“Time flies when you’re having fun.” When I was a kid, this phrase didn’t mean much to me. The days were long; school years seemed to last forever; and summer was an endless Slip ‘N Slide. Today, nearing 50, time does, indeed, seem to fly by, and when people say “historic events,” I realize that many of them happened in my lifetime.
I felt this acutely on a recent trip to Nashville. Touring the famous RCA Studio B, I listened to tales of the more than 200 Top 40 hits that Elvis recorded there. It occurred to me that this wasn’t “not that long ago,” which is what I often think when I think about the Sixties and Seventies. In fact, Are you Lonesome Tonight was recorded 62 years ago. SIXTY! TWO! YEARS! That’s a bit more than “not that long ago.” But, I digress.
The point is that memories are funny things. As I’ve aged, I’ve become nostalgic for the stuff of my youth — TV shows, jingles, music, and more. Things I didn’t pay much mind to 30 or 40 years ago now reappear as beloved memories from a “better time.”
I love reading “This Week in History” stories that highlight nostalgia. So, here’s another contribution to that lot: five things that happened this week in history — June 5 to June 12 — between 1924 and 1998.
Do you remember these June historic events? For me, there’s a memory — or 10! — attached to all of them. It’s one of the things I love about getting older: my memories… and the people I’ve shared them with. Happy remembering!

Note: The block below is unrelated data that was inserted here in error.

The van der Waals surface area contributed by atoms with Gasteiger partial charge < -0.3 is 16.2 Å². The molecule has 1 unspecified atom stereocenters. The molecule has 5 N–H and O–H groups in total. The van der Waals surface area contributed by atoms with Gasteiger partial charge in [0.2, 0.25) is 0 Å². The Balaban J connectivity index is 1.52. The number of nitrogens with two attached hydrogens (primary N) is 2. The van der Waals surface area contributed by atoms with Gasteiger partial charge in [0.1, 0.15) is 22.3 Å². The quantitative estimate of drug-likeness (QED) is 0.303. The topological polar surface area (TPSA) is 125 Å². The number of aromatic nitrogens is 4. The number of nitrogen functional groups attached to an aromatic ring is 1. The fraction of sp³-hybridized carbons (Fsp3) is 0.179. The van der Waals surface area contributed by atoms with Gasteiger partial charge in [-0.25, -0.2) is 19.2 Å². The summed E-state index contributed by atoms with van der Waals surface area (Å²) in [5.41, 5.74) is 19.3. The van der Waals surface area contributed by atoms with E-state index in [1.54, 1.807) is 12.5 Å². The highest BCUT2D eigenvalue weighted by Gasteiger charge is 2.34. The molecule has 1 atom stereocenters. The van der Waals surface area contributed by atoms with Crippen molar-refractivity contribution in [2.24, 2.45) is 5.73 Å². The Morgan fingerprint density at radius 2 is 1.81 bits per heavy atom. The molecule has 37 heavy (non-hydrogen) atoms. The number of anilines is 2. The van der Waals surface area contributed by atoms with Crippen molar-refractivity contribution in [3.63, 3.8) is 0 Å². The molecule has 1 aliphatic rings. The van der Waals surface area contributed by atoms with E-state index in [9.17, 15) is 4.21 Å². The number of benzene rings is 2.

‘Sex and the City’ premiered on HBO.
In 1998, Carrie, Miranda, Samantha, and Charlotte premiered on HBO, and just like that, we were hooked. The show’s frank conversations about love, relationships, heartbreak, and yes, sex, felt new and risqué. Of course, by today’s standards, it seems almost tame. But SATC was about more than its title let on. It was about fashion and family and friendship and youth, which is likely why it quickly became one of the top 30 weekly most-watched shows.
Tetris took the video gaming world by storm.
The tile-matching puzzle game Tetris was released by Atari in 1984. It became an immediate hit, and went on to set the record for the bestselling video game franchise of all time. (Personally, I preferred Frogger. Remember Colecovision?)
Popsicles chilled kids out in summer and after school.
Frank Epperson originally called his icy treat ‘Eppsicles,’ but after his children insisted that name would not do, he changed the name to Popsicles and got them patented in 1924. I remember playing in the neighborhood as a kid — remember when kids played outdoors? Ha! — and detecting the faint hum of the ice cream truck song. It was enough to send all of us kids into a frenzy. Among June historic events, this one is something we can all relate to. Popsicles — specifically the red, white, and blue “Bomb Pop” — were my favorite summertime treat.
Miss Jackson told us the truth about love.
“That’s the Way Love Goes” by Janet Jackson hit No. 1 in 1993, and became one of the most-listened to songs of the year. It was a departure for Janet, a smoother and more sultry sound than her hits from the 1980s, and it was on the radio nonstop.
Elliott and E.T. rode a bike to the moon (and straight into our hearts).
E.T. the Extra-Terrestrial opened in movie theaters this week in 1982. It was an immediate blockbuster, and it went on to hold the record for highest grossing film of all time for 11 years. It also made Drew Barrymore a star and “E.T. phone home” a ubiquitous catchphrase, and it was a precursor to kid-friendly movies and TV shows about outer space like Gremlins and Stranger Things.